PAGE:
Ask three grandchildren what they remember about their grandfather and you’ll get three answers. Ask each to tell you a story about their grandmother and you’ll likely get three different stories. If you get two telling the same story, you’ll find comparing the two interesting. Guess what – you’re descendants will find them interesting, too!
You’ll learn not only how each child remembers a story but also a lot about the interview process. For instance, when they speak – you don’t! Make sure you don’t. That way, when you’re editing you don’t have to have your question heard and it sounds like they are simply talking about their family. Sometimes it takes a little prompting: “Tell me a story of you and your Mom and start the sentence with, “Mom and I….’” Make eye-contact with your interviewee and learn to smile and silently count to 3 before you laugh so you have an editing point.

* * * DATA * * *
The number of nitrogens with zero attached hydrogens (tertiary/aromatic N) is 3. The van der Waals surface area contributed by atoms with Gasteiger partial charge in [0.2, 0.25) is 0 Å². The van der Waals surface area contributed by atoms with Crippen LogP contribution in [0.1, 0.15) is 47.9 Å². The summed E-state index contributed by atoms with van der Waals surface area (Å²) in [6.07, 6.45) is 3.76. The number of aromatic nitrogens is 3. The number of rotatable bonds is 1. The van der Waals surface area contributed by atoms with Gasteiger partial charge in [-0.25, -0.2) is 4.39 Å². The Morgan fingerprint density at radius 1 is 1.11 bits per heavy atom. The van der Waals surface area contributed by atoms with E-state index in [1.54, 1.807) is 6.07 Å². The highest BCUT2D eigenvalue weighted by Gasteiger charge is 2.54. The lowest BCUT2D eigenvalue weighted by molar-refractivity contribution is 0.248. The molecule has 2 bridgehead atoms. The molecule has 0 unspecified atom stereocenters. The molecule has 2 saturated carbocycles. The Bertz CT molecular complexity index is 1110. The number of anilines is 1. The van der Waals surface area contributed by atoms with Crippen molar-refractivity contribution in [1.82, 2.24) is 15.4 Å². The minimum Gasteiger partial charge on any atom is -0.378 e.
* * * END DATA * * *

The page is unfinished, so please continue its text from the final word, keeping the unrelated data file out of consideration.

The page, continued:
You’ll learn about lighting and settings and sound. Are they squinting from the light? Is it too dark? Is it making shadows under their eyes? Is the light constantly hitting their glasses so harshly that you can’t see their eyes? Look at the background of the shot. Is it so busy that you don’t watch the interviewee? So blank and dull it doesn’t look warm and homey? A chair next to a table with a knick-knack or two will change the entire feel of the clip. Can you hear them when they speak with their voice at their normal level? Can you hear other people in the background talking or doing dishes? Turn off the TV! Is there a clock chiming every 15 minutes or someone mowing the lawn just outside the window?
Yes, there is plenty to consider but none of it is difficult, it just requires some forethought and planning.